What do chickadees sound like? Why, everybody knows they say “chick-a-dee-dee-dee,” of course.
These “chick-a-dee-dee-dees” are what many people (and many books) describe as the “calls” — not to be confused with the “songs,” which are usually understood to be the high clear whistled tunes sung by males in a territorial mood:
All chickadee species give “chick-a-dee” calls, but only three of them — Black-capped, Carolina, and Mountain — have whistled songs. Since these three species are the most widespread and familiar North American chickadees, many people tend to judge other chickadees by their standard. “Lacks whistled song,” many field guides say of Mexican, Chestnut-backed, Boreal, and Gray-headed Chickadees. “No song,” say others, or simply “song unknown.”
But the many researchers who have studied chickadee vocalizations for decades might disagree. As far back as 1981, Millicent Ficken pointed out that an often-overlooked chickadee vocalization called the gargle may actually fulfill more of the traditional “song” functions than the whistled songs.
Unlike whistled songs, gargles can be heard from all North American chickadee species. Like traditional songs, gargles are learned; Ficken notes that captive Black-capped Chickadee hatchlings do not develop proper gargles in the absence of an adult tutor. Individual birds typically produce several different types of gargles, forming a repertoire. In most or all species, the gargles are given primarily by males and associated with dominance establishment and territorial defense. They are extremely complex, being made up of many different note types, often with trills and repeated motifs.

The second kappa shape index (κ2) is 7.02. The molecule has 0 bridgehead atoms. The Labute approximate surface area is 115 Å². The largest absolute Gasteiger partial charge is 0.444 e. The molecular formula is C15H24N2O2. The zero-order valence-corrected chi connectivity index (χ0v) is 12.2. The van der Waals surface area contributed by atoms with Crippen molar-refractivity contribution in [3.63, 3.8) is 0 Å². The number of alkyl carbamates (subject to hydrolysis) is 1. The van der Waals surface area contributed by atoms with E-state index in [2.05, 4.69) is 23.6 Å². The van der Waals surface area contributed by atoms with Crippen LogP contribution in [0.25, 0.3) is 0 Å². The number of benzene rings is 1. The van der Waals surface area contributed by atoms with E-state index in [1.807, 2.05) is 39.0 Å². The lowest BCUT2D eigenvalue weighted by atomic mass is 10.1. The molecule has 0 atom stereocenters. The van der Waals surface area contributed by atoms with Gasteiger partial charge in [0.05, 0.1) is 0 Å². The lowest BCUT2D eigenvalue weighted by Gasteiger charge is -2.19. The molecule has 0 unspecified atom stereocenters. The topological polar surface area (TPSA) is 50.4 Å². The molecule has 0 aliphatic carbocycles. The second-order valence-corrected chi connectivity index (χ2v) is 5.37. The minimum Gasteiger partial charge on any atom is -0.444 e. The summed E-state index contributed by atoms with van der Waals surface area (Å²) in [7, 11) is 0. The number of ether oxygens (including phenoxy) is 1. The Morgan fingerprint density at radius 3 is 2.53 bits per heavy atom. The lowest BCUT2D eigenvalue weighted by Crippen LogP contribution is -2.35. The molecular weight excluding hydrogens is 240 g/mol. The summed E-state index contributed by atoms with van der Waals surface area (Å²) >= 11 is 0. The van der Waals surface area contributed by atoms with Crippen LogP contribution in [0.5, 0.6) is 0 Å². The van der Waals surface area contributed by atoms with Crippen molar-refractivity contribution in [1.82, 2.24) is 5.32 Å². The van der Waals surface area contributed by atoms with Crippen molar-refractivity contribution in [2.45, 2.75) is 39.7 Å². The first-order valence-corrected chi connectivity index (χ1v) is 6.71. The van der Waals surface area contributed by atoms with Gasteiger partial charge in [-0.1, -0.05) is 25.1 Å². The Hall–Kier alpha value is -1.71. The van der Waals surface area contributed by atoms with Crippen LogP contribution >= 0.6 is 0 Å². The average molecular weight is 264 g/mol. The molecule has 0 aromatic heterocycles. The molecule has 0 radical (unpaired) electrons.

For all these reasons, in the species that don’t also whistle, the gargles can be considered “the song”:
Although some field guides may frame them as the outliers, the chickadee species above are not the unusual ones when it comes to the traditional song/call distinction. It’s the whistling chickadees that are unusual, because they have two different kinds of songs — not only whistles, but gargles as well:
The whistling chickadees are a perfect example of how the original “song/call” distinction fails to hold up in many species. Not only can the whistle and the gargle both be called “songs,” but even the “chick-a-dee” calls could be considered songs by some criteria. We should always be suspicious of the many generalizations about birds that we draw from the most common, widespread, and familiar species — remember, they may be the unusual ones.